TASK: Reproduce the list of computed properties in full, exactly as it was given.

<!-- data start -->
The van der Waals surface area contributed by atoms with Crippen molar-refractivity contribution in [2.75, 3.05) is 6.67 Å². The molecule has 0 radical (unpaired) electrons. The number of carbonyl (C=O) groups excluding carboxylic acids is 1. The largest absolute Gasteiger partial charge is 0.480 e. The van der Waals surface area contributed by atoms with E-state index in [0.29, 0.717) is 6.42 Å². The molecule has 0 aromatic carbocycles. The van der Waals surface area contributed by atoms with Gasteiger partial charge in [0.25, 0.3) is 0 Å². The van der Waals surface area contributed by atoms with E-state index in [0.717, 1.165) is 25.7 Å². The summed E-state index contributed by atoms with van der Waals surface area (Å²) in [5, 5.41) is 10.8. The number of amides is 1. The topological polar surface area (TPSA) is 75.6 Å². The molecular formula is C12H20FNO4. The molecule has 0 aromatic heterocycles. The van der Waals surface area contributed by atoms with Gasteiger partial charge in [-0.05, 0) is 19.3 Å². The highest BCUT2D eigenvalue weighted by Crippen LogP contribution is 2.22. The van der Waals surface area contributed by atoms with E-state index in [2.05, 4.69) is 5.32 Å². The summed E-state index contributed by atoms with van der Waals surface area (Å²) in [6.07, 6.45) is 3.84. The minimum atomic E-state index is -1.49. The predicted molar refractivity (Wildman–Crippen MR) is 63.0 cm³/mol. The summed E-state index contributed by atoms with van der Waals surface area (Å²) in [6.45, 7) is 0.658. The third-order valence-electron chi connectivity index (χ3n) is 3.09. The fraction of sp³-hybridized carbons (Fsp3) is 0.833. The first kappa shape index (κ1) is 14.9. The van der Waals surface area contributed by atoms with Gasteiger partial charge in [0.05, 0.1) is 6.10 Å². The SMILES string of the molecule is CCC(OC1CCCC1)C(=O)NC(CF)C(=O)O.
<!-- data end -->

The van der Waals surface area contributed by atoms with Crippen molar-refractivity contribution in [2.75, 3.05) is 6.67 Å². The molecule has 0 radical (unpaired) electrons. The number of carbonyl (C=O) groups excluding carboxylic acids is 1. The largest absolute Gasteiger partial charge is 0.480 e. The van der Waals surface area contributed by atoms with E-state index in [0.29, 0.717) is 6.42 Å². The molecule has 0 aromatic carbocycles. The van der Waals surface area contributed by atoms with Gasteiger partial charge in [0.25, 0.3) is 0 Å². The van der Waals surface area contributed by atoms with E-state index in [0.717, 1.165) is 25.7 Å². The summed E-state index contributed by atoms with van der Waals surface area (Å²) in [5, 5.41) is 10.8. The number of amides is 1. The topological polar surface area (TPSA) is 75.6 Å². The molecular formula is C12H20FNO4. The molecule has 0 aromatic heterocycles. The van der Waals surface area contributed by atoms with Gasteiger partial charge in [-0.05, 0) is 19.3 Å². The highest BCUT2D eigenvalue weighted by Crippen LogP contribution is 2.22. The van der Waals surface area contributed by atoms with E-state index in [2.05, 4.69) is 5.32 Å². The summed E-state index contributed by atoms with van der Waals surface area (Å²) in [6.07, 6.45) is 3.84. The minimum atomic E-state index is -1.49. The predicted molar refractivity (Wildman–Crippen MR) is 63.0 cm³/mol. The summed E-state index contributed by atoms with van der Waals surface area (Å²) in [6.45, 7) is 0.658. The third-order valence-electron chi connectivity index (χ3n) is 3.09. The fraction of sp³-hybridized carbons (Fsp3) is 0.833. The first kappa shape index (κ1) is 14.9. The van der Waals surface area contributed by atoms with Gasteiger partial charge in [0.05, 0.1) is 6.10 Å². The SMILES string of the molecule is CCC(OC1CCCC1)C(=O)NC(CF)C(=O)O.